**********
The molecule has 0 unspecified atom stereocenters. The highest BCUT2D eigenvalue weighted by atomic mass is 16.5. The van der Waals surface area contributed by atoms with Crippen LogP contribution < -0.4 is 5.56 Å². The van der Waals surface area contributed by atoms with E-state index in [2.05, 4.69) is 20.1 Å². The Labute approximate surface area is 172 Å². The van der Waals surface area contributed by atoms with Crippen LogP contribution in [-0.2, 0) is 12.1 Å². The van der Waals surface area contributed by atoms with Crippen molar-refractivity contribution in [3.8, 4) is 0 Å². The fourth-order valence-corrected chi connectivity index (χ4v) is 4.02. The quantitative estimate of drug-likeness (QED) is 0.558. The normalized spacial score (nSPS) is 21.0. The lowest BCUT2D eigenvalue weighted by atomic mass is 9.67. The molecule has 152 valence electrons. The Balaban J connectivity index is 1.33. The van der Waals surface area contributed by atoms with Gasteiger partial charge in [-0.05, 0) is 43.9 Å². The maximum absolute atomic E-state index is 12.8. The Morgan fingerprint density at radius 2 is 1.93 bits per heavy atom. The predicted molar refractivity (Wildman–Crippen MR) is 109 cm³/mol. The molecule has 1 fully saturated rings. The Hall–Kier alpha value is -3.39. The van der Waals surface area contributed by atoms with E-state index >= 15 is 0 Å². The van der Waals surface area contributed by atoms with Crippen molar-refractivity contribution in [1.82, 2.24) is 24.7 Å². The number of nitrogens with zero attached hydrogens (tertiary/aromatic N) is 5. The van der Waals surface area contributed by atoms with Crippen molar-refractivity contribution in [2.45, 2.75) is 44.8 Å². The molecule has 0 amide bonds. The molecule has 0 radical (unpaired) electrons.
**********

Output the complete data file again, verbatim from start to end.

The molecule has 0 unspecified atom stereocenters. The highest BCUT2D eigenvalue weighted by atomic mass is 16.5. The van der Waals surface area contributed by atoms with Crippen LogP contribution < -0.4 is 5.56 Å². The van der Waals surface area contributed by atoms with E-state index in [2.05, 4.69) is 20.1 Å². The Labute approximate surface area is 172 Å². The van der Waals surface area contributed by atoms with Crippen LogP contribution in [-0.2, 0) is 12.1 Å². The van der Waals surface area contributed by atoms with Crippen molar-refractivity contribution in [3.8, 4) is 0 Å². The fourth-order valence-corrected chi connectivity index (χ4v) is 4.02. The quantitative estimate of drug-likeness (QED) is 0.558. The normalized spacial score (nSPS) is 21.0. The lowest BCUT2D eigenvalue weighted by atomic mass is 9.67. The molecule has 152 valence electrons. The Balaban J connectivity index is 1.33. The van der Waals surface area contributed by atoms with Gasteiger partial charge in [-0.05, 0) is 43.9 Å². The maximum absolute atomic E-state index is 12.8. The Morgan fingerprint density at radius 2 is 1.93 bits per heavy atom. The predicted molar refractivity (Wildman–Crippen MR) is 109 cm³/mol. The molecule has 1 fully saturated rings. The Hall–Kier alpha value is -3.39. The van der Waals surface area contributed by atoms with E-state index >= 15 is 0 Å². The van der Waals surface area contributed by atoms with Crippen molar-refractivity contribution in [1.82, 2.24) is 24.7 Å². The number of nitrogens with zero attached hydrogens (tertiary/aromatic N) is 5. The van der Waals surface area contributed by atoms with Crippen molar-refractivity contribution in [2.45, 2.75) is 44.8 Å². The molecule has 0 amide bonds. The molecule has 0 radical (unpaired) electrons.